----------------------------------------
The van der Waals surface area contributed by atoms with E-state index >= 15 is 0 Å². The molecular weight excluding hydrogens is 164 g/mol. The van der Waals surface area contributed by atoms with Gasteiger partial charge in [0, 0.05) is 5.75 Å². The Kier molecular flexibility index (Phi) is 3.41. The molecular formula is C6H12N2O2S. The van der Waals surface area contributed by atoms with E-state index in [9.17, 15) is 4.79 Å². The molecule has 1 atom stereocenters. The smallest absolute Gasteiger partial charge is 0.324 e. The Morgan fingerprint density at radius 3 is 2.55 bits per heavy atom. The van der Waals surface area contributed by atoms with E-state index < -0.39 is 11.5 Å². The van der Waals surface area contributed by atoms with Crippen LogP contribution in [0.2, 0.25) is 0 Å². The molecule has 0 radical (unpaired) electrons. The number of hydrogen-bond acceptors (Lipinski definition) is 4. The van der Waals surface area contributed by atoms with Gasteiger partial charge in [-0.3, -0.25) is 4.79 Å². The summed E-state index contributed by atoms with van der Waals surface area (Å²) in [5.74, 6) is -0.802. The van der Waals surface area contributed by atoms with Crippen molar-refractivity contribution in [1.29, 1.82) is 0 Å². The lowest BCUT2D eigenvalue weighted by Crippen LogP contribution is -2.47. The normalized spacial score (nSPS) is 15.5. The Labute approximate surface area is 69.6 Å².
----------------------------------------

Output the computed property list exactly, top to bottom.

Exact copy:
The van der Waals surface area contributed by atoms with E-state index >= 15 is 0 Å². The molecular weight excluding hydrogens is 164 g/mol. The van der Waals surface area contributed by atoms with Gasteiger partial charge in [0, 0.05) is 5.75 Å². The Kier molecular flexibility index (Phi) is 3.41. The molecular formula is C6H12N2O2S. The van der Waals surface area contributed by atoms with E-state index in [9.17, 15) is 4.79 Å². The molecule has 1 atom stereocenters. The smallest absolute Gasteiger partial charge is 0.324 e. The Morgan fingerprint density at radius 3 is 2.55 bits per heavy atom. The van der Waals surface area contributed by atoms with E-state index < -0.39 is 11.5 Å². The van der Waals surface area contributed by atoms with Crippen LogP contribution in [0.2, 0.25) is 0 Å². The molecule has 0 radical (unpaired) electrons. The number of hydrogen-bond acceptors (Lipinski definition) is 4. The van der Waals surface area contributed by atoms with Gasteiger partial charge in [-0.3, -0.25) is 4.79 Å². The summed E-state index contributed by atoms with van der Waals surface area (Å²) in [5.74, 6) is -0.802. The van der Waals surface area contributed by atoms with Crippen molar-refractivity contribution in [1.29, 1.82) is 0 Å². The lowest BCUT2D eigenvalue weighted by Crippen LogP contribution is -2.47. The normalized spacial score (nSPS) is 15.5. The Labute approximate surface area is 69.6 Å².